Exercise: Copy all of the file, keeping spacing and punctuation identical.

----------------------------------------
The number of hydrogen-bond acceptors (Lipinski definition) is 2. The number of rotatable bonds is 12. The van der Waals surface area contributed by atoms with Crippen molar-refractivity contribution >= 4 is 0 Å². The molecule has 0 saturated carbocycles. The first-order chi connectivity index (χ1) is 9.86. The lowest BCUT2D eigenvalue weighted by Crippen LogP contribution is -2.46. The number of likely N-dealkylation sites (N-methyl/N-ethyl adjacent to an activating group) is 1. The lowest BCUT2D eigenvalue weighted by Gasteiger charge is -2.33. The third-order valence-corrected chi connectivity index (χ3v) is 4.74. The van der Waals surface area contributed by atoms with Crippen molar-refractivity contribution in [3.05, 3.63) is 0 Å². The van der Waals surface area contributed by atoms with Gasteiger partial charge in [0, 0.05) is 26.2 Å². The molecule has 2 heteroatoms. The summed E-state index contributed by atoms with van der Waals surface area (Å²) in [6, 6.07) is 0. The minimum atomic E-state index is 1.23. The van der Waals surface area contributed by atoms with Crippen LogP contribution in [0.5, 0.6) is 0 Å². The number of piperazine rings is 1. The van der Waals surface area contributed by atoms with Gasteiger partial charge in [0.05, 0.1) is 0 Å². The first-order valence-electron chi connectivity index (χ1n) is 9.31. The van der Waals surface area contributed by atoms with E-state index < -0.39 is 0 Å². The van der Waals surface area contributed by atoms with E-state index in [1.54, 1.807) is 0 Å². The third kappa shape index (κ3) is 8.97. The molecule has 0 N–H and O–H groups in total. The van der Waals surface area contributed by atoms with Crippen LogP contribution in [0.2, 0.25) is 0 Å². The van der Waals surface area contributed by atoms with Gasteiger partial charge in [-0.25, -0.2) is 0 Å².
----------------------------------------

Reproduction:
The number of hydrogen-bond acceptors (Lipinski definition) is 2. The number of rotatable bonds is 12. The van der Waals surface area contributed by atoms with Crippen molar-refractivity contribution >= 4 is 0 Å². The molecule has 0 saturated carbocycles. The first-order chi connectivity index (χ1) is 9.86. The lowest BCUT2D eigenvalue weighted by Crippen LogP contribution is -2.46. The number of likely N-dealkylation sites (N-methyl/N-ethyl adjacent to an activating group) is 1. The lowest BCUT2D eigenvalue weighted by Gasteiger charge is -2.33. The third-order valence-corrected chi connectivity index (χ3v) is 4.74. The van der Waals surface area contributed by atoms with Crippen molar-refractivity contribution in [3.05, 3.63) is 0 Å². The van der Waals surface area contributed by atoms with Gasteiger partial charge in [0, 0.05) is 26.2 Å². The molecule has 2 heteroatoms. The summed E-state index contributed by atoms with van der Waals surface area (Å²) in [6, 6.07) is 0. The minimum atomic E-state index is 1.23. The van der Waals surface area contributed by atoms with Crippen LogP contribution in [0.5, 0.6) is 0 Å². The number of piperazine rings is 1. The van der Waals surface area contributed by atoms with Gasteiger partial charge in [0.05, 0.1) is 0 Å². The first-order valence-electron chi connectivity index (χ1n) is 9.31. The van der Waals surface area contributed by atoms with E-state index < -0.39 is 0 Å². The van der Waals surface area contributed by atoms with E-state index in [1.54, 1.807) is 0 Å². The third kappa shape index (κ3) is 8.97. The molecule has 0 N–H and O–H groups in total. The van der Waals surface area contributed by atoms with Crippen LogP contribution in [0.2, 0.25) is 0 Å². The van der Waals surface area contributed by atoms with Gasteiger partial charge in [-0.25, -0.2) is 0 Å².